Horrified by strife in my America, finding hope in my Mideast

Why We Wrote This

For the Monitor’s Chicago-born Arab world correspondent, the view homeward of roiling strife and demands for justice has been both disorienting and familiar. His experience has taught him to hope.

Amr Abdallah Dalsh/Reuters/File
Protesters run from tear gas near Cairo's Tahrir Square, Nov. 29, 2014. They were protesting after a court dropped a case against former Egyptian President Hosni Mubarak over the killing of protesters in the 2011 uprising that ended his 30-year rule.

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Chants for social justice fill the air, as does the faint bitter-sour smell of tear gas. My calves twitch, ready to move. Police rush in from every direction. The clubs rain down. This isn’t Minneapolis. This is Cairo. This is Amman.

I covered dozens of such protests across the region. Now I see these images replay in my hometown of Chicago. It’s as if my memories have been jumbled and reassembled, like a puzzle gone wrong.

During the 2011 Arab Spring, the American government was a voice of restraint. But what happens when that voice is silent? What happens when the chaos comes home? Separated by thousands of miles and COVID-19 restrictions, I can only witness. My solace is I have also lived the aftermath. And there is good to be found.

Across the Middle East, a new generation infused with the culture of protests and speaking truth to power has come of age. While paranoid strongmen build up their arsenals, young Arabs have been armed with the knowledge that true power is people power.

I hold these lessons close: People band together. Social rifts heal. Divisions can’t destroy decency. Kindness cannot be killed.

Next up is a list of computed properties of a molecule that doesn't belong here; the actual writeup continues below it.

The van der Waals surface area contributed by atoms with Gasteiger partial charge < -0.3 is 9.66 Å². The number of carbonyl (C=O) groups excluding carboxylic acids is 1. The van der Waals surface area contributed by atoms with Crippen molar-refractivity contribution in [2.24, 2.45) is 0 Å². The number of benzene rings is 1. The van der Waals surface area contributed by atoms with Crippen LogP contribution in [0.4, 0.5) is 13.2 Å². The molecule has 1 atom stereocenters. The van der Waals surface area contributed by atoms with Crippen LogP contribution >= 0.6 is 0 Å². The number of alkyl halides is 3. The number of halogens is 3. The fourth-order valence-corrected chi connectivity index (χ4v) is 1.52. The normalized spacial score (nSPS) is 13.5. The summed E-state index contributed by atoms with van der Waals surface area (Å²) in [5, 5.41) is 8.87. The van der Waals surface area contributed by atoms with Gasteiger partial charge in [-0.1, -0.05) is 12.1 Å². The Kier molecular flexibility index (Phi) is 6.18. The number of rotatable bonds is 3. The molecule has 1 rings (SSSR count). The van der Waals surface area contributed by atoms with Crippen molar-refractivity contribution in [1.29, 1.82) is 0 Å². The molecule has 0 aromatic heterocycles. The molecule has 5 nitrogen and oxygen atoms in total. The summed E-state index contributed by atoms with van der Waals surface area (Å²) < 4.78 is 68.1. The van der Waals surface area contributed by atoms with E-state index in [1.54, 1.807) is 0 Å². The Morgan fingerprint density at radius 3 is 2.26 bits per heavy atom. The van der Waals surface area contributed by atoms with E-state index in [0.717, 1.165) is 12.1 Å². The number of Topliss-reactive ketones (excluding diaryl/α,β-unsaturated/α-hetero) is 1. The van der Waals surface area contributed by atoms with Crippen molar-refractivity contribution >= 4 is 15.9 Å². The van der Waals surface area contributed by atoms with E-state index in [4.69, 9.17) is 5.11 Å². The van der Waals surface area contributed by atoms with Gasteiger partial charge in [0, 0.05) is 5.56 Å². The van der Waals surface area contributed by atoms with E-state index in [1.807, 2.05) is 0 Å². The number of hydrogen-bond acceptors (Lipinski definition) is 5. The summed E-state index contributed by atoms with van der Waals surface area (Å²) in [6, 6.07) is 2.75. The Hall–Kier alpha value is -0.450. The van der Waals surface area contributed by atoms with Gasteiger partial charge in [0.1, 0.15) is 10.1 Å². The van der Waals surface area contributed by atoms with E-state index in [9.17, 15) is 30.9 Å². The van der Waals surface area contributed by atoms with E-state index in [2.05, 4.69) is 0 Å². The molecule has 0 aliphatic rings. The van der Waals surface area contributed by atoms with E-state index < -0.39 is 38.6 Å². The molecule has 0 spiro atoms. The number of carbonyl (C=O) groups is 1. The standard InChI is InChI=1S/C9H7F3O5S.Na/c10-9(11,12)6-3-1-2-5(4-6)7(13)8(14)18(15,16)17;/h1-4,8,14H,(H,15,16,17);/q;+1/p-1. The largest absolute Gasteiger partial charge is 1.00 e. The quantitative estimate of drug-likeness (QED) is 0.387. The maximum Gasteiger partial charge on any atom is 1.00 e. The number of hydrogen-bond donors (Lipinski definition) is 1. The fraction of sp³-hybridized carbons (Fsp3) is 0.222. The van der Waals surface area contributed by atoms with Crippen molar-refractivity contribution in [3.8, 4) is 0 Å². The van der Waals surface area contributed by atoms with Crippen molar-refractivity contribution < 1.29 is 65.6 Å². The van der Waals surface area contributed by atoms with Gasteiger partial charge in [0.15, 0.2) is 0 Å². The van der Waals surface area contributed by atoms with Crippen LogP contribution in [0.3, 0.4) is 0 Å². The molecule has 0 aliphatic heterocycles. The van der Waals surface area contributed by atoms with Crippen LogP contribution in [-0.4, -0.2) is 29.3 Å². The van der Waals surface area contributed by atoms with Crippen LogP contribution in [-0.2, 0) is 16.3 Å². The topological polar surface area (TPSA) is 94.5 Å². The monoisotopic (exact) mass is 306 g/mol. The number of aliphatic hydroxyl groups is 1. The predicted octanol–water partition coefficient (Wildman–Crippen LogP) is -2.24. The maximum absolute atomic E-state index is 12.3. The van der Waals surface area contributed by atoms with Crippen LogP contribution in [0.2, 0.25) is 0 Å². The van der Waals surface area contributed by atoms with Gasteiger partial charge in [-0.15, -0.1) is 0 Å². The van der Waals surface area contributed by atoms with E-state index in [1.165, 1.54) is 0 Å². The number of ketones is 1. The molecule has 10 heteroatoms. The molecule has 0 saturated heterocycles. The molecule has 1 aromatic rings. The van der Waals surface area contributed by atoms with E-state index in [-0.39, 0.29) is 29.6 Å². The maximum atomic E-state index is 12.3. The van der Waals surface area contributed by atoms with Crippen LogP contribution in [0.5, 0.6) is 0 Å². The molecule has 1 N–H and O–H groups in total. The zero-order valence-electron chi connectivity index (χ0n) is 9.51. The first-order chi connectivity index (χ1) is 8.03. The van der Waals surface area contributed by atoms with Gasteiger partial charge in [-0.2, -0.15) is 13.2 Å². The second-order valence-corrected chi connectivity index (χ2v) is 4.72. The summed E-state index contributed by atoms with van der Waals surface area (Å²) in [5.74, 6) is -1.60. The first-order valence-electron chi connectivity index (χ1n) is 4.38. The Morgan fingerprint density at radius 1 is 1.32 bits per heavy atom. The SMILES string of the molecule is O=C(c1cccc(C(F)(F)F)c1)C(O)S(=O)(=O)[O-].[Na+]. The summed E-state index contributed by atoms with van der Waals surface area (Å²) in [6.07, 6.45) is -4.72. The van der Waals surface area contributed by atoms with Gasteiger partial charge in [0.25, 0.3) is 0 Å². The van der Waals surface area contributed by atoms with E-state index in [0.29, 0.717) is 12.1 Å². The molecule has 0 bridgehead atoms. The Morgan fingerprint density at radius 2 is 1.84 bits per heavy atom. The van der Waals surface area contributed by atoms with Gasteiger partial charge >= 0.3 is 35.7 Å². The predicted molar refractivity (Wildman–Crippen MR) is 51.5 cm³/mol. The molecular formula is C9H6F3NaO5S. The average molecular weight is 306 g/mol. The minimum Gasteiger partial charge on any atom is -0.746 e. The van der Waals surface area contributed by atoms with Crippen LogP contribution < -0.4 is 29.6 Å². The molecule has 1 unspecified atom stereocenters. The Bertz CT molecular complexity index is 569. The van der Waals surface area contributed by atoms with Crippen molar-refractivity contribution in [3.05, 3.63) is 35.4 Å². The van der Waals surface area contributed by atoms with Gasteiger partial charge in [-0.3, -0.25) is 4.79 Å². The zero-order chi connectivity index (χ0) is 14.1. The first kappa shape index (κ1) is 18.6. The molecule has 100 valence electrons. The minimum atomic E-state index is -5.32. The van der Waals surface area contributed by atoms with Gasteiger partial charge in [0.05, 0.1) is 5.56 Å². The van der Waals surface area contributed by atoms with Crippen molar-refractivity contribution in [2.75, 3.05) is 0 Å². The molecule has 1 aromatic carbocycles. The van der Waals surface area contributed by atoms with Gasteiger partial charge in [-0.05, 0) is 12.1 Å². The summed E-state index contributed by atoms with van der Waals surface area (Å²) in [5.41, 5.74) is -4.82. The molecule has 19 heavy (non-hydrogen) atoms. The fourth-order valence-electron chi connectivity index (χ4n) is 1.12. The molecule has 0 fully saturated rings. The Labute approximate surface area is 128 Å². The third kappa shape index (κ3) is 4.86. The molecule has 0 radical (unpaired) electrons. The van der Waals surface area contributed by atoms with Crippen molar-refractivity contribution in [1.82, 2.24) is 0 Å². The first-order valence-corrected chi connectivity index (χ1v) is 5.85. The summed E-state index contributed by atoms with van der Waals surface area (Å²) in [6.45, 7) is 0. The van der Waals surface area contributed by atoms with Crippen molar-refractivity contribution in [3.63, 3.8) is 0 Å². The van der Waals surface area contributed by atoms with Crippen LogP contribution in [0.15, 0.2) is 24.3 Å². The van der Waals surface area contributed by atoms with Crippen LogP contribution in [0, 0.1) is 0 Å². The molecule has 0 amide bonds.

I still feel every second. Visored, armor-clad police form a wall, riot shields up, clubs in hand, their faces barely visible. The faint bitter-sour smell of tear gas hangs in the air.  

My calves twitch, ready to move in either direction, not knowing where the battle lines lie, how close is too close. The police move a few steps forward; the crowd rushes back a few strides, before boldly inching back to hold its ground.

Chants for social justice fill the air, but in the back of all our minds are questions: Who will stand down, who will flinch, who will cross the line, who will get hit? Who will not return home tonight?

Suddenly tear gas is fired. The police rush in through the smoke from every direction. Chants turn to screams. It is now a scramble to get out in one piece. Journalists hold up press cards – yell “media!” – but the clubs rain down.   

This isn’t Minneapolis, Atlanta, or Detroit. This is Cairo, this is Amman. Nearly a decade ago and for a different cause, millions of young people protested for justice and freedoms across the Arab world, going up against a militarized police force with lives at stake.

I covered dozens of such protests in cities and villages across the region. Some were peaceful, some turned violent, but all featured the same potent mix of hope, anger, and uncertainty about how it would all end.

Now I see these images replay in my hometown of Chicago: clashes in the Loop, State Street scuffles, pandemonium on the North Side. Armored vehicles like those used to clear out Cairo’s Tahrir Square rolling down Michigan Avenue and the Eisenhower.